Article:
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Things Your Mechanic Won’t Tell You

October 19, 2012

Mechanics are like doctors for your vehicle. They know the ins and outs of how your car works, and would tell you if a part needs replacement or if fluids need to be changed. Unfortunately, they won’t tell you everything. Here are a few of the things some mechanics might not tell you outright.

You can ask to see your car’s problem

Did you know that you don’t have to take the mechanic’s word for anything? You can actually ask to see what’s wrong with your car. So if you think the part in question seems to be working properly, you don’t really need to get it fixed or replaced. In fact, you should probably get a second opinion.

The replacement part could just be the old one

Unfortunately, people sometimes get charged for repairs that haven’t been done. It could’ve been intentional, but also could’ve been a mistake. To prevent this, ask for the old parts. If you find out that the part shouldn’t have been replaced because it’s still working properly, talk to the mechanic for an explanation. If you’re not satisfied, contact the Australian Competition and Consumer Commission.

You can replace air filters and wiper blades yourself

Two replacements commonly suggested by mechanics are dirty air filters and worn wiper blades. Take note, however, that wiper blades should be replaced once a year, while air filters are good for 20,000 miles. If they really do need replacement, you can do them yourself.

They sometimes make unnecessary repairs

Have you ever had your car repaired and found out that the mechanic did additional work that you didn’t ask for? This issue usually happens not because of some underhanded way to run up the bill, but because cars have become so sophisticated that mechanics and repair shops try several ways to fix the car before they actually get it right. The problem here is the mechanic didn’t tell you that…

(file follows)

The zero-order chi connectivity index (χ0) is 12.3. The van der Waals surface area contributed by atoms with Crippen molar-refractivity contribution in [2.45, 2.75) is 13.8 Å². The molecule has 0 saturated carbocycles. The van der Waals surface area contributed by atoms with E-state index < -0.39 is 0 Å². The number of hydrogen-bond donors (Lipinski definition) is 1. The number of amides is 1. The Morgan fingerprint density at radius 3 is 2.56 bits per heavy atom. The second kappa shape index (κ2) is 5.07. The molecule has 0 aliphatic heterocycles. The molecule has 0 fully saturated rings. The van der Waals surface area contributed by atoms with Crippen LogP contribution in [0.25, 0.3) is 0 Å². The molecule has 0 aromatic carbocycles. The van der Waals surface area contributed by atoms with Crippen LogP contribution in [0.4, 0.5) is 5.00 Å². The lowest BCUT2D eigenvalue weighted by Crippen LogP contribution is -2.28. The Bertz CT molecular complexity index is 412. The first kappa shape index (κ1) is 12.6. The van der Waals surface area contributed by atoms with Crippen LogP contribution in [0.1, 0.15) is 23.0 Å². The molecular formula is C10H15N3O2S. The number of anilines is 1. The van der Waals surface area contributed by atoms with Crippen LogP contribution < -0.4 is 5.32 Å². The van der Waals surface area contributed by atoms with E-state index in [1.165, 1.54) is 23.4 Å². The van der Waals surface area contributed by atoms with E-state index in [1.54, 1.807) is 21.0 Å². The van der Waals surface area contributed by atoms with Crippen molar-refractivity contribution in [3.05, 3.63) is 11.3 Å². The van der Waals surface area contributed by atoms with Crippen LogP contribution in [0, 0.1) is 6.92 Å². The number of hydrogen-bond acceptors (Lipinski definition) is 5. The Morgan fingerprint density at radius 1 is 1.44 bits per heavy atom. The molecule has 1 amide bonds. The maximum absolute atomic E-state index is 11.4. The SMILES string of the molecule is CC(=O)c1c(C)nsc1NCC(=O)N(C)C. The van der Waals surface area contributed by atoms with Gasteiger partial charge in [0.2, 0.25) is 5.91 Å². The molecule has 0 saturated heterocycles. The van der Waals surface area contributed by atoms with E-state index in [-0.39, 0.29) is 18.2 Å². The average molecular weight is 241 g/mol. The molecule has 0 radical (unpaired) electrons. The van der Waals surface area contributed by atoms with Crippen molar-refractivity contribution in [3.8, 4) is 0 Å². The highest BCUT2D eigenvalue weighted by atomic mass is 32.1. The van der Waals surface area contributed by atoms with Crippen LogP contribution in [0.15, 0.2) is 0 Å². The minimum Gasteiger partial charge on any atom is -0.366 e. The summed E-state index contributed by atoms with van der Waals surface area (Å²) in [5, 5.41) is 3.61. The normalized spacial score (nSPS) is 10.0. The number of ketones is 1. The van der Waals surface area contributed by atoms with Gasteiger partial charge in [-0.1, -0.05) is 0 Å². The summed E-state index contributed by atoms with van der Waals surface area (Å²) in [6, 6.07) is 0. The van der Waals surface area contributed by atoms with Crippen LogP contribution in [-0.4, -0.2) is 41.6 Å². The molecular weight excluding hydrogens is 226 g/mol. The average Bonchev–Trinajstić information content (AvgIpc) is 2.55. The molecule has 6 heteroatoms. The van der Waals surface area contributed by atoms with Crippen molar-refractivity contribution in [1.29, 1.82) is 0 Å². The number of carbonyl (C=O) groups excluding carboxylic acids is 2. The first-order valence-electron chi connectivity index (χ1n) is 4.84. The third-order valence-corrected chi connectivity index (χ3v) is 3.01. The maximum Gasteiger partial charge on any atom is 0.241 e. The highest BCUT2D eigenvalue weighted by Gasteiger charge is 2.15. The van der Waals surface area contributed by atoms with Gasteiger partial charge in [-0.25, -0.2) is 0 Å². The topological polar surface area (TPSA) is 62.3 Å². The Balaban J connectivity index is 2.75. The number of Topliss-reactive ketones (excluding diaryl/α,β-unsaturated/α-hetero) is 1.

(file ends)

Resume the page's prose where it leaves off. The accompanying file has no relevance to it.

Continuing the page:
Your car is too complicated for them

Thanks to electronic and computerised parts, cars today have become increasingly hi-tech and difficult to repair. Sometimes, the only way to diagnose problems for such parts is to be factory-trained and actually own state-of-the-art analytic equipment, but not all mechanics and repair shops are able to afford this. If you own a high-end foreign car, try to look for repair shops that specialise in your car make. Otherwise, more common models can be repaired by independent shops.

Fluid flushes are sometimes ways to rack up your bill

Beware of fluid flushes, particularly those not in your car’s manual. These are sometimes used by dishonest mechanics to rack up your bill. Are transmission-fluid or brake-fluid flushes unnecessary? Not at all; actually, they can be helpful in some cars. However, these services are sometimes recommended even if your vehicle doesn’t really need one. Here’s how you deal with this: follow your car’s manual. If you doubt the recommendation, get a second opinion.

You can get a second opinion

If your car needs major fixing, you should always opt for a second opinion to get the best deal. Take note that there might be unscrupulous mechanics that would try to stop you by saying they’ve already taken the components apart. If this happens, insist that they put it back together and just pay for the labour. You may have to spend, but you can make up for it by searching for a good, honest mechanic.

Work on your car might be outsourced

Since cars are becoming more sophisticated, the mechanic might subcontract work on your car to other shops, and this can make your bill considerably more expensive. To prevent this, ask if they will be doing all the repairs in the shop before deciding to have anything done there. If the mechanic says he’ll outsource the work, instruct him to not subcontract and just work on what he can repair. After this, you’ll have to bring the car to a mechanic that would carry out the rest of the work.